This article is from the Food Preserving FAQ, by Eric Decker email@example.com with numerous contributions by others.
There are three varieties of _C. botulinum_; 2 of these varieties (A, C)
live and grow in soil under anaerobic (without oxygen) conditions, while 1
variety (E) can be found in fresh and saltwater, also under anaerobic
Under aerobic (oxygen) conditions, all varieties of _C. botulinum_ encyst,
producing a spore. Under normal *aerobic* conditions, both oxygen and your
immune system take care of the few dormant spores that you meet in everyday
life. NOTE: This is the dormant spore, *not* the bacterium. The bacterium
is what you could find in a badly processed can. However, while the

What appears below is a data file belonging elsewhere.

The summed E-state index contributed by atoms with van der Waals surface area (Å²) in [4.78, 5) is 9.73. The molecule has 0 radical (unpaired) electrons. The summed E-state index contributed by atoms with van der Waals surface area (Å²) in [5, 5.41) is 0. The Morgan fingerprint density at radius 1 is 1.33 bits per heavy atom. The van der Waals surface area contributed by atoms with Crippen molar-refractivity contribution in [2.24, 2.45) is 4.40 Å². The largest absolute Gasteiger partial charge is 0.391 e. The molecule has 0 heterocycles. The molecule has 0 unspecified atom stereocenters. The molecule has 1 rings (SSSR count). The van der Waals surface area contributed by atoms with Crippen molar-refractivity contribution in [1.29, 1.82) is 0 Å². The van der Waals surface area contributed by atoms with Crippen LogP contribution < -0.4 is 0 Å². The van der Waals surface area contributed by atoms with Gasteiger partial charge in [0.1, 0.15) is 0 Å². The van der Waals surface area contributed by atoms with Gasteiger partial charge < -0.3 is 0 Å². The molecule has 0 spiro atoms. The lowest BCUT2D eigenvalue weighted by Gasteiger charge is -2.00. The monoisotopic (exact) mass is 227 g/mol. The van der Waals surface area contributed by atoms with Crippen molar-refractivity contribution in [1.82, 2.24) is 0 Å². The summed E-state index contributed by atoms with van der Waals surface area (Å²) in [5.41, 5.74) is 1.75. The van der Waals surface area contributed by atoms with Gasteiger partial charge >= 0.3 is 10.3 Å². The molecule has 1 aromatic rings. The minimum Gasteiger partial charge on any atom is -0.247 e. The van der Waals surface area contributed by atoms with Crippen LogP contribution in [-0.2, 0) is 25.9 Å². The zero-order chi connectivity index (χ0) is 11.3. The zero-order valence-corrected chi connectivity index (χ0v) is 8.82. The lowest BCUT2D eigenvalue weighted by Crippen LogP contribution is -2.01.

encysted, dormant form does *not* produce the toxin (only the bacterium does),
the _C. botulinum_ spore is much more resistant to extreme conditions than
the bacterium, making it harder to kill.
Deadly problems can occur in situations where you attempt to preserve food by
creating an *anerobic* state; namely, when you create a vacuum seal using
heat and a 2-piece lid, sometimes when you preserve food in oil, or when you
smoke meat. In each of those situations, the _C. botulinum_ spores can
develop ("hatch" is a good way of thinking of it) into the bacterium, which
then produce the toxin in your canned goods, oil, or on your smoked meat.
For this reason, _C. botulinum_ spores in canned/smoked food must be killed
or must be kept dormant. You, as a food preserver, using good common sense
and a bag of tricks can accomplish this.